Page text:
I've been MIA around Blog World for almost two weeks...apologies all around. I *tried* reading Elphame's Choice by P.C. Cast, but just couldn't get into it like I'd hoped. Still, I gave it the ole college try--more than 100 pages and 3 days and still nope, just not into it. So I skimmed it and went on to one I *really* wanted to read: Splendor by Anna Godbersen. I actually finished it a couple of days ago but just got around to writing the review tonight. My brain's been on Thanksgiving break! Anyway, below is the review I just posted to Amazon:
Splendor brings Anna Godbersen's Luxe series to a close, and what a tremendous ending it is! All the loose threads are tied up, but not always so neatly; the four main young women find that life doesn't always give you what you thought you wanted, but you've got to make peace with yourself no matter what. Splendor is told in alternating chapters that focus on each of the young women and takes them through the trials that will ultimately lead them to that peace, whatever it is.
The book opens with Diana Holland having traveled (alone in 1900!) to Havana in search of love Henry Schoonmaker, who has joined the army in order to escape his shrew of a wife, Penelope. While the young lovers are reunited, Penelope herself starts to realize that maybe she was too hasty in marrying Henry, and sets her eye on on a Bavarian prince who is looking lustfully back at her. Meanwhile, both Elizabeth Holland and Carolina Broad have achieved contentment: Elizabeth has married her father's business partner in order to give her unborn child a name, and Carolina's past as a maid is firmly behind her as she falls in love with the handsome Leland. Of course none of this flows smoothly, and all of the young women are subjected to tragedies of varying degrees.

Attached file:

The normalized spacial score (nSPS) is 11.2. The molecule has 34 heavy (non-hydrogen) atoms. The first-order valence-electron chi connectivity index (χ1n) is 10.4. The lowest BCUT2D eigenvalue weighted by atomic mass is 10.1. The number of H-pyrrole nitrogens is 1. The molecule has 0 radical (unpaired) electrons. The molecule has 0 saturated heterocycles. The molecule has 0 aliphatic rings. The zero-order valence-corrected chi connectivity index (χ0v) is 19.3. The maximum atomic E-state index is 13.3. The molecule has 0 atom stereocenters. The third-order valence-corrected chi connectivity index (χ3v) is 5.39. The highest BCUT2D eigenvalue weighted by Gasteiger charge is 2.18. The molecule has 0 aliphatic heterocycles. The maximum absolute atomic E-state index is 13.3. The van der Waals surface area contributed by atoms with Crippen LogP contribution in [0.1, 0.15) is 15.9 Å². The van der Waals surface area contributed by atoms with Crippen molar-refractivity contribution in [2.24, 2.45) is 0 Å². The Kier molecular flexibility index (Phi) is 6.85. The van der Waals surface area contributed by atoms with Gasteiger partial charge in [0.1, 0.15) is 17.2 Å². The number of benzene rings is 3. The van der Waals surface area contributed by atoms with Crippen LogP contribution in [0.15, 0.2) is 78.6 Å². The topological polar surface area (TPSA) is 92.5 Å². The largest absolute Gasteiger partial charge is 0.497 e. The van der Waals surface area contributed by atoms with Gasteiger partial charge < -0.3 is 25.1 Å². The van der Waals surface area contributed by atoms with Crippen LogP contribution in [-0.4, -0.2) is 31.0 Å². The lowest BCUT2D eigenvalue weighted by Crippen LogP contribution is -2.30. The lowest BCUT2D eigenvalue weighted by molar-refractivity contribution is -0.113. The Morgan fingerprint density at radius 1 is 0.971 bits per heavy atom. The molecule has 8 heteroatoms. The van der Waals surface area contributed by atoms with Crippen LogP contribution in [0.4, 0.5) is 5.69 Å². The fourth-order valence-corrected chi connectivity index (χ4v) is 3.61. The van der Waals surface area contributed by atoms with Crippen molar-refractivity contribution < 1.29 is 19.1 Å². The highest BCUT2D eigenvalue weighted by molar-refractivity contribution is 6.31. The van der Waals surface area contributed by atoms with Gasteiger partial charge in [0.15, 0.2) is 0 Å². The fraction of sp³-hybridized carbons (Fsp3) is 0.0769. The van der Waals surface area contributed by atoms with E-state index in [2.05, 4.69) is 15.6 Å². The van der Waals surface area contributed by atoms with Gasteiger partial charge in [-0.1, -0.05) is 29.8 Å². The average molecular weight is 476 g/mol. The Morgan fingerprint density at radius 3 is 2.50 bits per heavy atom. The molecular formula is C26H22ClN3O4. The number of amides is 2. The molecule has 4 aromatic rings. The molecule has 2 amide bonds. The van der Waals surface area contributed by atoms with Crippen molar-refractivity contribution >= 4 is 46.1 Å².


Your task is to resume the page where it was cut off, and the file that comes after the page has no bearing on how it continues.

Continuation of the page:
In this final installment, Ms. Godbersen does the remarkable: she allows her characters to achieve a sense of maturity without being preachy or giving them fairy tale endings. The deceit that all of them have practiced is dealt with, but there is no moral high ground. Instead, I felt they were all so identifiable, because let's face it: pretty young women do have faults and some conquer those faults while others do not. It's all about what you are willing to live with.
Ms. Godbersen filled Splendor with fashion and romance, betrayal and reconciliation, and it could not have been a more fitting ending to this series. My one problem with the storyline applies to Diana, and it is only because of her previous infatuation that I have a hard time believing she wasn't up to the task. However, I could still see her achieving something far more exciting with her life, so even though I found her decision out of character, I can let it go, and even give kudos to Ms. Godbersen for not being pat in wrapping up my favorite storyline of the four. I would actually rate Splendor 4.5 stars, but my enjoyment of the series as a whole prompts me to round up to the full five. Truly an enjoyable ride.